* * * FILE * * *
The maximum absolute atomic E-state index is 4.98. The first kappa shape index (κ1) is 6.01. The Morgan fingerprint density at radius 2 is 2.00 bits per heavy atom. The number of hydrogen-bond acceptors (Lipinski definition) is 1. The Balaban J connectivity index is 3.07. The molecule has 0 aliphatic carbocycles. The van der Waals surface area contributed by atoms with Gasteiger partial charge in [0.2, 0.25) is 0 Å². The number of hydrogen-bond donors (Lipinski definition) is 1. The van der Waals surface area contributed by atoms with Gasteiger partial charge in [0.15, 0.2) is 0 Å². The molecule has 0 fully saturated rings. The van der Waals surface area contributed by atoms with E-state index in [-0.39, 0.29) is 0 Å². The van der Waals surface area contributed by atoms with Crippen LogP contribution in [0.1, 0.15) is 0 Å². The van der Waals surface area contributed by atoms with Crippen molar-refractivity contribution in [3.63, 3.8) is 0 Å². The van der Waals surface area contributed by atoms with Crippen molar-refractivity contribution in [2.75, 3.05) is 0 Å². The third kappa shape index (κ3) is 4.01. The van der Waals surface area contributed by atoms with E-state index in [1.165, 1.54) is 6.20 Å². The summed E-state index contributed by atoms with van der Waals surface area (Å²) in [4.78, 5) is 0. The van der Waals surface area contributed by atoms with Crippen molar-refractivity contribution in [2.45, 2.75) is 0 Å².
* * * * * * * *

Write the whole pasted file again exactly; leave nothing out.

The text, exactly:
The maximum absolute atomic E-state index is 4.98. The first kappa shape index (κ1) is 6.01. The Morgan fingerprint density at radius 2 is 2.00 bits per heavy atom. The number of hydrogen-bond acceptors (Lipinski definition) is 1. The Balaban J connectivity index is 3.07. The molecule has 0 aliphatic carbocycles. The van der Waals surface area contributed by atoms with Gasteiger partial charge in [0.2, 0.25) is 0 Å². The number of hydrogen-bond donors (Lipinski definition) is 1. The van der Waals surface area contributed by atoms with Gasteiger partial charge in [0.15, 0.2) is 0 Å². The molecule has 0 fully saturated rings. The van der Waals surface area contributed by atoms with E-state index in [-0.39, 0.29) is 0 Å². The van der Waals surface area contributed by atoms with Crippen LogP contribution in [0.1, 0.15) is 0 Å². The van der Waals surface area contributed by atoms with Crippen molar-refractivity contribution in [3.63, 3.8) is 0 Å². The van der Waals surface area contributed by atoms with Crippen molar-refractivity contribution in [2.75, 3.05) is 0 Å². The third kappa shape index (κ3) is 4.01. The van der Waals surface area contributed by atoms with E-state index in [1.165, 1.54) is 6.20 Å². The summed E-state index contributed by atoms with van der Waals surface area (Å²) in [4.78, 5) is 0. The van der Waals surface area contributed by atoms with Crippen molar-refractivity contribution in [2.45, 2.75) is 0 Å².